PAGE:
Our Lady Seat of Wisdom

As Mary brought Jesus to us all,
we hope to bring Him to those individuals
– adults & children –
who are unable to use other resources.
We do this directly by postal courses & email
through the catechists we train and support,
and in occasional meetings.

In humility we place ourselves before the Seat of Wisdom.

Extract from Notes and News 2007
Written by Fr. Harry Curtis

While I was sitting here at my desk, wondering what I was going to write in this letter, my eyes fell on the image of Our Lady and the Child Jesus that we have at the heading of all our literature.   It struck me how right it is that we should have this picture as the symbol of our identity.

It is a common enough representation of the Madonna and Child, of the type that is normally known as the “Seat of Wisdom”.   There are some elements that are included in most representations of this sort:

  • Christ is shown as an infant or a young child.
    (In ancient depictions of the same subject He is often shown being, or about to be, nursed).
    But the face is that of a more mature little man sitting or standing on Mary’s knee;
  • Our Lady enthroned, with a crown on her head, and in this case, with a sceptre resting over her arm;
  • Jesus is shown with royalty: he is holding an orb, He has a Halo with a cross inside it (“cruciform nimbus”).  In some other pictures, He is shown with a crown or some other image of royalty.
    And yet He is also shown with bare feet.

It is obvious that this image is not a picture or a representation of family life at Nazareth. Mary did not go around wearing a royal crown while she was doing the washing, nor did Jesus play with other children illuminated by a shining halo. Instead this picture is about  catechesis, and it is concerned with divine motherhood and the Incarnation.

The halo and cross around Our Lord’s head is associated with the image of the “Pantocrator”, the Almighty: it points to His divinity.  But at the same time, the image stresses His humanity: He is a child, even needing to be nursed; He is barefooted (this indicated humanity in iconography because feet are associated with humanity while the head is associated with divinity).  So the way Our Lord is portrayed in this picture gives us the doctrine of the Incarnation: Christ is truly God and truly man.

If we look now at Mary, we can ask why she is crowned and enthroned?  It is obviously a sign of royalty, or importance.  But throughout history (especially in the high Middle Ages when this image really became popular) there has been a tendency for royal and important ladies to employ a wet nurse – looking after a child was considered beneath them.  So there is an intentional paradox here between royalty and humility.  The humble has been exalted, just as Christ humbled Himself to be born of her.  The humble maiden of Nazareth has been exalted by God and has been given the title of “Mother of God”, the Queen Mother.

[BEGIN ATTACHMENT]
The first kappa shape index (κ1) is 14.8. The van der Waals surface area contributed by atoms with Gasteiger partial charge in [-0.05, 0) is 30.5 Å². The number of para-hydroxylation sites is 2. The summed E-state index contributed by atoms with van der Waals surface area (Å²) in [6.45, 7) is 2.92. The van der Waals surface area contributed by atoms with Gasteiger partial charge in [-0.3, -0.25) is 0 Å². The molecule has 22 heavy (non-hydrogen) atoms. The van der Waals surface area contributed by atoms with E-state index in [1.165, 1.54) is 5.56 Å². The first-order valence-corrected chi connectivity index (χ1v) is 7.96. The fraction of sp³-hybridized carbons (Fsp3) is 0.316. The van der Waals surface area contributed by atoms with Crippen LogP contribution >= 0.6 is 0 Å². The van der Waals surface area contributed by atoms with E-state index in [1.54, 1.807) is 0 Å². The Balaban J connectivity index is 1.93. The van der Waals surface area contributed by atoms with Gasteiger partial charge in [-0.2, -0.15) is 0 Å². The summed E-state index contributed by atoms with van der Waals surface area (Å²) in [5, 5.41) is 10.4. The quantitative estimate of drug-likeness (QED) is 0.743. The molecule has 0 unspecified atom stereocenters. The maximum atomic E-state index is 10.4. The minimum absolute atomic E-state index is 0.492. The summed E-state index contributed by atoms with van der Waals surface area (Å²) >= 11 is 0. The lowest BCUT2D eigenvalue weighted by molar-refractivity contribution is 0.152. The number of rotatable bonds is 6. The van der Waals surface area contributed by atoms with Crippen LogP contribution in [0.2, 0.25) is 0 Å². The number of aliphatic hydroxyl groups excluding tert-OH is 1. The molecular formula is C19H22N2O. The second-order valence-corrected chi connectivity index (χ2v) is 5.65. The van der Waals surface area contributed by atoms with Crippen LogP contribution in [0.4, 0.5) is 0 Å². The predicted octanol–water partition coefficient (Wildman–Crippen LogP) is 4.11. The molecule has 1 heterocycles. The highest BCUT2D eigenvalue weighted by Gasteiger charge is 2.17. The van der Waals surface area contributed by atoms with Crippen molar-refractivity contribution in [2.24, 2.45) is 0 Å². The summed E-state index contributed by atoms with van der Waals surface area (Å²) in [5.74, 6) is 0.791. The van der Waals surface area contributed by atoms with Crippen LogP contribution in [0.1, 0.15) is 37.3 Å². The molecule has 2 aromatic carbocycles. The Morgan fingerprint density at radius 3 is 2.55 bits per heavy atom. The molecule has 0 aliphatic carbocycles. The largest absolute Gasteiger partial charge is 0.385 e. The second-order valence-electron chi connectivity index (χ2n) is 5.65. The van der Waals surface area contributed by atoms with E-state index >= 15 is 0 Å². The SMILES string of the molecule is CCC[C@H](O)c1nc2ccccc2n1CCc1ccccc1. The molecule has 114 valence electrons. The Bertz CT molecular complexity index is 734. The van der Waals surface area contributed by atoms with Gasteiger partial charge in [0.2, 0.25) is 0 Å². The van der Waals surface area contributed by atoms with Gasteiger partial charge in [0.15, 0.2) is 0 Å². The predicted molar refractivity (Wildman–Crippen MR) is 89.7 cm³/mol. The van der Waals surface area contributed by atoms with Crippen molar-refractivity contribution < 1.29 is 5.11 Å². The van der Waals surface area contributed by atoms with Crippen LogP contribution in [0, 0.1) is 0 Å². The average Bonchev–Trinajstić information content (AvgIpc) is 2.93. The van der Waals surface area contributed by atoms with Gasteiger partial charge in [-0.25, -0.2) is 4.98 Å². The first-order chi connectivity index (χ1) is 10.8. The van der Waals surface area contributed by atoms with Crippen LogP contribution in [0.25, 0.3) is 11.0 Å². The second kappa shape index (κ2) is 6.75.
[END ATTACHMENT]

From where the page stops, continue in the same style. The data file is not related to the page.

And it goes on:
The people who designed this ancient image of the “Seat of Wisdom” wanted to illustrate these important doctrines.  Thus, the picture that we use is more than decoration, it is a statement of intent, an exercise in catechesis.  It should also inspire our spirituality.

A great champion of Our Lady, St Louis de Montfort, wrote: “If we really wish to obtain life everlasting let us acquire knowledge of Divine Wisdom;… To know Jesus Christ, Eternal Wisdom, is to know enough; to know everything and not to know him is to know nothing.”

And how do we know this divine wisdom?  St Louis says that the greatest means of all, is by having a tender and true devotion to the Blessed Virgin Mary.  “Our Lady is the Seat of Wisdom because She was the creature who knew and loved God most, contemplating Him in the universe… Once we possess Mary we shall easily and in a short time possess Divine Wisdom through her intercession.  Of all the means to possess Jesus Christ, Mary is the surest, the easiest, the shortest way and the holiest….And the best way to belong entirely to Mary is, so to speak, take Mary into our house by consecrating ourselves unreservedly to her as her servants and slaves.  To surrender into her hands all we possess.  And then, this good Mistress, who never allows herself to be outdone in liberality, will give herself to us, in an incomprehensible but real manner, and then Eternal Wisdom will come to dwell in her as in His glorious throne room.”

Our Lady, Seat of Wisdom, pray for us.

Published by


We promote Roman Catholic Education